United States -  United States

Despite persistent high inflation, an active Fed, and accelerating recessionary concerns, the lodging industry sustained the strong growth recorded in Q2 and Q3 of 2022 through the balance of the year. Transient demand continued to lead the recovery, surpassing 2019 levels in 19 of the past 21 months. The leisure segment remains a dominant influence, with business demand returning at a slower pace, although increasing levels of “bleisure” demand are blurring the distinction between these two sectors. Group demand rebounded to roughly 80% of 2019 levels; after the initial return of small to medium-size groups beginning in 2021, larger events and conventions notably increased in 2022, accelerating in the second half of the year. As a result, total demand exceeded 2019 levels beginning in September 2022. ADR and RevPAR surpassed pre-pandemic metrics throughout the year, as operators were able to leverage strong demand levels and inflationary trends to exert significant pricing power in both the transient and group segments.

Given the Omicron-influenced underperformance of Q1’22, the recent pace of growth is expected to continue through Q1’23, to complete a full year of recovery. The outlook is less certain thereafter, as recessionary headwinds intensify and the month-over-month comparisons get tougher. Uncertainties about the return of business travel and the sustainability of the higher ADR levels recorded in 2022 are key questions facing the industry. Strong convention center calendars, increased social and association event attendance, and in-the-year for-the-year bookings should drive both occupancy and ADR within the group segment, although the latter component may be somewhat vulnerable to the broader economic trends. Leisure demand is expected to moderate in response to inflation, as well as recessionary concerns, but should largely be replaced by further increases in business travel, as companies continue to backfill business connections and relationships after an extended hiatus. Further recovery of international travel should also offset declines in some domestic travel.
After reaching record ADR levels across virtually all segments and property types, the industry mentality has hopefully shifted focus onto driving revenue through ADR growth. Continued concerns about staffing costs and availability should reinforce this perspective. Some ADR softening can be expected as inflationary concerns tighten consumer purse strings and demand levels moderate, resulting in fewer peak/compression nights. Overall, ADR is forecast to grow below expected inflation levels in the last three quarters of 2023 given a shift in segmentation, modest normalization of leisure demand, and the recessionary headwinds.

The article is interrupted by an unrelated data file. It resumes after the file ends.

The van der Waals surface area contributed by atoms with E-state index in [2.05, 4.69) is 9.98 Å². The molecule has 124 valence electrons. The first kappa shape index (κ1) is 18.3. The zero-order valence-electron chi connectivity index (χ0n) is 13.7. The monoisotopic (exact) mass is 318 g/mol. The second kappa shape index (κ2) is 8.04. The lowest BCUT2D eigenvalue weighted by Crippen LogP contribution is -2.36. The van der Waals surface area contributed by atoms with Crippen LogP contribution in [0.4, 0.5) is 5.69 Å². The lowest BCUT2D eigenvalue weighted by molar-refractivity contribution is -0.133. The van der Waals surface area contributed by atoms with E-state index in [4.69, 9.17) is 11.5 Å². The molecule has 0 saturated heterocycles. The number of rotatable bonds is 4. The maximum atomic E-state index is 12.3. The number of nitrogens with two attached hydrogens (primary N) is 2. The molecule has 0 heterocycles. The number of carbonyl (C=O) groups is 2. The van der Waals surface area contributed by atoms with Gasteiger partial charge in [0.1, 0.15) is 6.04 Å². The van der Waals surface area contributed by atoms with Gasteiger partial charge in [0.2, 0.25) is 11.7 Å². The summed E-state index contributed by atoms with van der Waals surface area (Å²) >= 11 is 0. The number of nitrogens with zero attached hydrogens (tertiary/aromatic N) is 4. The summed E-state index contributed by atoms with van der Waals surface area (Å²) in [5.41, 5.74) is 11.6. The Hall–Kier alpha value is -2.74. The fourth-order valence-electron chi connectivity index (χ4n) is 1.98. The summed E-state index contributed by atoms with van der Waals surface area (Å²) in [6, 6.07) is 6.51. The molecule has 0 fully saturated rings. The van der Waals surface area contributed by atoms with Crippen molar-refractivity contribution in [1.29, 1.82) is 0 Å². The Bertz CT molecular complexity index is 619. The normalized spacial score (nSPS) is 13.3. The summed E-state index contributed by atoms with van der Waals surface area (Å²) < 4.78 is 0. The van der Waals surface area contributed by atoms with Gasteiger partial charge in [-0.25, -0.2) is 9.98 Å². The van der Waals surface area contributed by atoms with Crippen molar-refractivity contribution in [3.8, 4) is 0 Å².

On the investment side, the capital market shift that characterized the latter half of 2022 continues to influence the market. Interest rates remain sharply higher and mortgage capital significantly less available than during early 2022 due to more stringent underwriting, including lower loan-to-value ratios. These circumstances have had a direct impact on the transaction market, which slowed materially in Q4’22, with some under-contract deals being re-traded or abandoned in the face of rising capital costs. Fewer properties are currently being brought to market, reflecting both capital market conditions and the caution induced by the uncertain economic outlook. A disconnect between buyer and seller expectations is also a factor, as the pricing perspective of sellers continues to be influenced by the strong metrics evident in the first half of 2022, while buyers are facing the harsher realities of the current debt market. Nevertheless, there continues to be a strong appetite for high-quality deals, and hotels remain a popular investment asset class in the prevailing inflationary environment.
While the current stasis is likely to continue into Q2’23, the volume of undeployed debt and equity capital will put increasing pressure on market participants. These forces, combined with anticipated maturities of existing loans, should result in a notable return of both lending and transactions by mid-year. In terms of values, current market conditions have put downward pressure on values due to prevailing higher yield requirements. This factor has been somewhat offset by strengthening EBITDA levels driven by strong revenue growth. With more moderate revenue growth anticipated for 2023, we do not expect a significant shift in values until capital costs return to levels more consistent with long-term historical norms.

* Although the HVI cannot tell you what a particular hotel is worth, it does provide excellent “big picture” data, indicating which market areas are experiencing positive trends, and thus may present good investment opportunities. The HVI for the U.S. is a measure of the strength of the lodging industry as a whole and, specifically, the hospitality investment market. The HVI for the various identified markets can provide a basis to evaluate and compare different geographic regions. For more insight on the limitations and applicability of the HVI, please read the message on the HVI home page by clicking on the graphic at the top of this page.

Change In Value For Market:

Significant Value Increase: Greater than +10%
Moderate Value Increase: Between +3% and +10%
Stable Values: Between -3% and +3%
Moderate Value Decline: Between -3% and -10%
Significant Value Decline: More than -10%

For more information, please contact:

Rod Clough, MAI
President - Americas (He/Him)
[email protected]
  • +1 214 629-1136 (w)
Anne Lloyd-Jones, MAI, CRE
Director of Consulting & Valuation Services
National Practice Leader
[email protected]
  • +1 516 248-8828 (w)
McKenna Luke, MAI
Managing Director
Valuation, Market & Feasibility Consulting
[email protected]
  • +1 303 704-2636 (w)